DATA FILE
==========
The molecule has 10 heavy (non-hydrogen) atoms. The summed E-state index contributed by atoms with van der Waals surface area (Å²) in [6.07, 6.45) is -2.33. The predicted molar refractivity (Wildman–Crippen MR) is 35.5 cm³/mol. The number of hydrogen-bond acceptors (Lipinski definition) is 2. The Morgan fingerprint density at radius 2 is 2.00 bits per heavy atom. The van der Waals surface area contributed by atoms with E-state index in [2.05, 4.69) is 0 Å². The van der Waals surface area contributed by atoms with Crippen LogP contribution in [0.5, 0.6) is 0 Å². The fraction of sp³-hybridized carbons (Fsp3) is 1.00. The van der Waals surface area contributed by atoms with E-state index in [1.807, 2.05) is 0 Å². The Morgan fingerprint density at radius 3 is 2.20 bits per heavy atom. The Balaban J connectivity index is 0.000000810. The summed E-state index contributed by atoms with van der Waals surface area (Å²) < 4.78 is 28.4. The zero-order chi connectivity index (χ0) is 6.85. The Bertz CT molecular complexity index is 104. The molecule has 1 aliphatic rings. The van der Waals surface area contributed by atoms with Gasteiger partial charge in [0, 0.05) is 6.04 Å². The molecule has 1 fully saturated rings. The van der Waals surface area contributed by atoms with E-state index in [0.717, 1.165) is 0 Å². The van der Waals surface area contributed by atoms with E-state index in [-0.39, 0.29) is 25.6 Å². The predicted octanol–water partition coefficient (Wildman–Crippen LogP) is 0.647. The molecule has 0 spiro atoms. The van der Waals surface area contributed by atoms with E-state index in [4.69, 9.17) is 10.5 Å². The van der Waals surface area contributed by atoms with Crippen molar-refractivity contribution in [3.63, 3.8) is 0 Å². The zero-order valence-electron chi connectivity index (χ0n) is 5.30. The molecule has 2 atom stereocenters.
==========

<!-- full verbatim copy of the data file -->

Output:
The molecule has 10 heavy (non-hydrogen) atoms. The summed E-state index contributed by atoms with van der Waals surface area (Å²) in [6.07, 6.45) is -2.33. The predicted molar refractivity (Wildman–Crippen MR) is 35.5 cm³/mol. The number of hydrogen-bond acceptors (Lipinski definition) is 2. The Morgan fingerprint density at radius 2 is 2.00 bits per heavy atom. The van der Waals surface area contributed by atoms with E-state index in [2.05, 4.69) is 0 Å². The van der Waals surface area contributed by atoms with Crippen LogP contribution in [0.5, 0.6) is 0 Å². The fraction of sp³-hybridized carbons (Fsp3) is 1.00. The van der Waals surface area contributed by atoms with E-state index in [1.807, 2.05) is 0 Å². The Morgan fingerprint density at radius 3 is 2.20 bits per heavy atom. The Balaban J connectivity index is 0.000000810. The summed E-state index contributed by atoms with van der Waals surface area (Å²) < 4.78 is 28.4. The zero-order chi connectivity index (χ0) is 6.85. The Bertz CT molecular complexity index is 104. The molecule has 1 aliphatic rings. The van der Waals surface area contributed by atoms with Gasteiger partial charge in [0, 0.05) is 6.04 Å². The molecule has 1 fully saturated rings. The van der Waals surface area contributed by atoms with E-state index in [0.717, 1.165) is 0 Å². The van der Waals surface area contributed by atoms with E-state index in [-0.39, 0.29) is 25.6 Å². The predicted octanol–water partition coefficient (Wildman–Crippen LogP) is 0.647. The molecule has 0 spiro atoms. The van der Waals surface area contributed by atoms with E-state index in [4.69, 9.17) is 10.5 Å². The van der Waals surface area contributed by atoms with Crippen molar-refractivity contribution in [3.63, 3.8) is 0 Å². The zero-order valence-electron chi connectivity index (χ0n) is 5.30. The molecule has 2 atom stereocenters.